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At first thought, this should be so easy, right? Once you receive a donation, your organization has a legal and moral obligation to acknowledge that gift on paper or with pixels with a receipt. This is a great opportunity to not only say thank you, because your momma did bring you up right, but to foster and nurture the relationship with the donor.
All well and good until the cursor blinks on the blank page: how can you make the most of this opportunity? Every organization will have a different story to tell, and those stories can forge a bond with your donor that lasts and grows.
· Be direct and specific: ‘Thank you for your recent gift of $xx.xx.’ Be sure your letter lists the amount, type of transaction and date. If the gift was given in response to a specific campaign or program, be sure to mention that.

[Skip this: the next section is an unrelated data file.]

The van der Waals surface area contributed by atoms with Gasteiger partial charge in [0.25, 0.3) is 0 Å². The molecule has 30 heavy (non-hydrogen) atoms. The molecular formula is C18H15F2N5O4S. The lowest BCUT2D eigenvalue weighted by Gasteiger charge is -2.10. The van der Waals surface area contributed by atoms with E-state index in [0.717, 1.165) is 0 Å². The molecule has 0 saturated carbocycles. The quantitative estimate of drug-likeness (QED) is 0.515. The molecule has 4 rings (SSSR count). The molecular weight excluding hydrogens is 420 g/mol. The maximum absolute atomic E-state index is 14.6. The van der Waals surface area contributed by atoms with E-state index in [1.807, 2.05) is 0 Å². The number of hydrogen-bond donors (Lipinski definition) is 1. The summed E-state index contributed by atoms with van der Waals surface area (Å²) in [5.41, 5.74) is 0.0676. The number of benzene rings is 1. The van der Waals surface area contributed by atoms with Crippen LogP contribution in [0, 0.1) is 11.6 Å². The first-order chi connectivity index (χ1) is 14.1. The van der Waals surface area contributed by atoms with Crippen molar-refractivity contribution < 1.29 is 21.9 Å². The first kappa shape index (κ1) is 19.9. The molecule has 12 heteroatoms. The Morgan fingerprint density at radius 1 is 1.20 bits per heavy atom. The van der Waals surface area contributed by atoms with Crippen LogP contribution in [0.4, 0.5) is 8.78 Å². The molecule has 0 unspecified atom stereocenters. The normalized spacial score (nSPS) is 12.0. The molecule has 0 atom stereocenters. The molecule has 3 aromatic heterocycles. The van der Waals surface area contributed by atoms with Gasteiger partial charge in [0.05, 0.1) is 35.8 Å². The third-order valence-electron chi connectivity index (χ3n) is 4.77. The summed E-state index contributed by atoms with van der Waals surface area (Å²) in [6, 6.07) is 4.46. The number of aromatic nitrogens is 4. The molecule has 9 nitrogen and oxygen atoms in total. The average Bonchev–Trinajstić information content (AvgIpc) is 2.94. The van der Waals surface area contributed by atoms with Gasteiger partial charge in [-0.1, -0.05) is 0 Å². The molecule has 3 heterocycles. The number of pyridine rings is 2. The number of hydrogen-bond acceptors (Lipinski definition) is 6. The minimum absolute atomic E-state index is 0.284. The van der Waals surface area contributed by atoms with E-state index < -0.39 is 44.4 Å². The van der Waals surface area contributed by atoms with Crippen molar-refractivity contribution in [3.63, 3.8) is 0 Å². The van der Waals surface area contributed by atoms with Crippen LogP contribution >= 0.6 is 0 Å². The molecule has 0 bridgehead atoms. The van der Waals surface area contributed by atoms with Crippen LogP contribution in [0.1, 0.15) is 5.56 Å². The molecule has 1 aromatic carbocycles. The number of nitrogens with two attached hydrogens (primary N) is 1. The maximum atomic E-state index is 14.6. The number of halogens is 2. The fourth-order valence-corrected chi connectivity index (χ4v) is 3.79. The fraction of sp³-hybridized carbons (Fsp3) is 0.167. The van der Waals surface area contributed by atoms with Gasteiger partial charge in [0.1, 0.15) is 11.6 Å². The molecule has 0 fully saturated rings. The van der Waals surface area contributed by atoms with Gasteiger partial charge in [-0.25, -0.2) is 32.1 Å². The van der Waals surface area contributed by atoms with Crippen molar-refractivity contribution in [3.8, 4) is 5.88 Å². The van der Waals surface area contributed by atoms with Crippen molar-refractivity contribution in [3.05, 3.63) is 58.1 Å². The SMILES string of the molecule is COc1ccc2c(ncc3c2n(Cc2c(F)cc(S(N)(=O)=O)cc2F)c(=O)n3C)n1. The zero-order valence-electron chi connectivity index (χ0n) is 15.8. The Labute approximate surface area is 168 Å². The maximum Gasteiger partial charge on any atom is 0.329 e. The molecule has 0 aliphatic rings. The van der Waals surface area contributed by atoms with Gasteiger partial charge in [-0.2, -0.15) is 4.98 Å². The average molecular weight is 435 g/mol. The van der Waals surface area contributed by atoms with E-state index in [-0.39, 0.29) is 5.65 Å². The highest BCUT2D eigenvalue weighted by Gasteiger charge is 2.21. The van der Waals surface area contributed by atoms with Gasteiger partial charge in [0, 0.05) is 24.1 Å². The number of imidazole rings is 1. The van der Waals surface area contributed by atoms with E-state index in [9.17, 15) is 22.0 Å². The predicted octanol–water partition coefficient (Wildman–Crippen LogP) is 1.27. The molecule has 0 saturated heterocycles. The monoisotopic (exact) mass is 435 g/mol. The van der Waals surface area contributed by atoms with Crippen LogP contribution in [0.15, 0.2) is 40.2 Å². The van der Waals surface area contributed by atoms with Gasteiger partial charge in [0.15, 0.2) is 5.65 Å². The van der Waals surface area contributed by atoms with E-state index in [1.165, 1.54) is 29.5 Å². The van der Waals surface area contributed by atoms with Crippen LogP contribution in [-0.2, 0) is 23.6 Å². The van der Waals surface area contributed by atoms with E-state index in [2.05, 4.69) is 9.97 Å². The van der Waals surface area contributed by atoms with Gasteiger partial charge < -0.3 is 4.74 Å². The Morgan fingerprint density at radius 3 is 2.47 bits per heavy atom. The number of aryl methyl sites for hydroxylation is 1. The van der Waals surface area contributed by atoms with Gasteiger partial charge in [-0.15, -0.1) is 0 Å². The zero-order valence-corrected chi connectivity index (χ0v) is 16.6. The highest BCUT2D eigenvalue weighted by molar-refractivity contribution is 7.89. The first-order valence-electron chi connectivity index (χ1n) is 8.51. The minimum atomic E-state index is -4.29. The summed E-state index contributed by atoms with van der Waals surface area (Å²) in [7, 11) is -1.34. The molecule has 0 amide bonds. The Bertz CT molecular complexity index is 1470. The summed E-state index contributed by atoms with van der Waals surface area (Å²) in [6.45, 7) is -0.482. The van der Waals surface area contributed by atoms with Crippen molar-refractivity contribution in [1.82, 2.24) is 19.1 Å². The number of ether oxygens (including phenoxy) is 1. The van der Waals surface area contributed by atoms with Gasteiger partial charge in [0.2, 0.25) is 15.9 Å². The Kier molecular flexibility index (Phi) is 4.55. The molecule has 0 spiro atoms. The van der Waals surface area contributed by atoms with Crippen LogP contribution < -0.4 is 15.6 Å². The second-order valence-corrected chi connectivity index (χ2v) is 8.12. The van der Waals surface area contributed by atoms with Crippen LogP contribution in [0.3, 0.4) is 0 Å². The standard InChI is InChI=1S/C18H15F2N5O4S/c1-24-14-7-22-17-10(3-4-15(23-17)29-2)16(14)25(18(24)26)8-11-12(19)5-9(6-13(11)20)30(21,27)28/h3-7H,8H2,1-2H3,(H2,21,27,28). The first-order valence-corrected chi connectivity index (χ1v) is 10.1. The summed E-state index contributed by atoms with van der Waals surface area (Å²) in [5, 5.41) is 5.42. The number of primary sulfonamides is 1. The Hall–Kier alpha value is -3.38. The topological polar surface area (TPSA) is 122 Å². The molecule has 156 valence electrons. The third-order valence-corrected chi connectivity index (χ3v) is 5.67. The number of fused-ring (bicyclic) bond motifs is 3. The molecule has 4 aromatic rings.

· Send as quickly as possible, within 48 hours if possible, and no later than one week after the gift is received.
· Keep to the point: how the gift allows your organization to deliver its mission. Tell a short story about a place, a person, an animal or a program that benefited from this gift.
· Keep it short: One page, or front and back at most; with at least 25% white space, and easy to read font style and size. Use bullet points for lists or sets of examples.
· Use the words ‘you’ and ‘your’ at least twice as many times as you use ‘we’ or ‘I’.
· Don’t be afraid to add an image; if you use mail, put an image on the envelope.
· Remember that statistics are an aggregate of human stories; communicate as one human to another. Mention your results in a meaningful and personal way to your donor.
· If you can, add a personal note, and have someone hand sign it.
Donor dollars are increasingly hard to come by, offer thanks as you would like to be thanked for your support. Look at this letter as if it were mailed to you, would you enjoy it?
Need some help creating some strong thank you letter templates? Call now 310 828 6979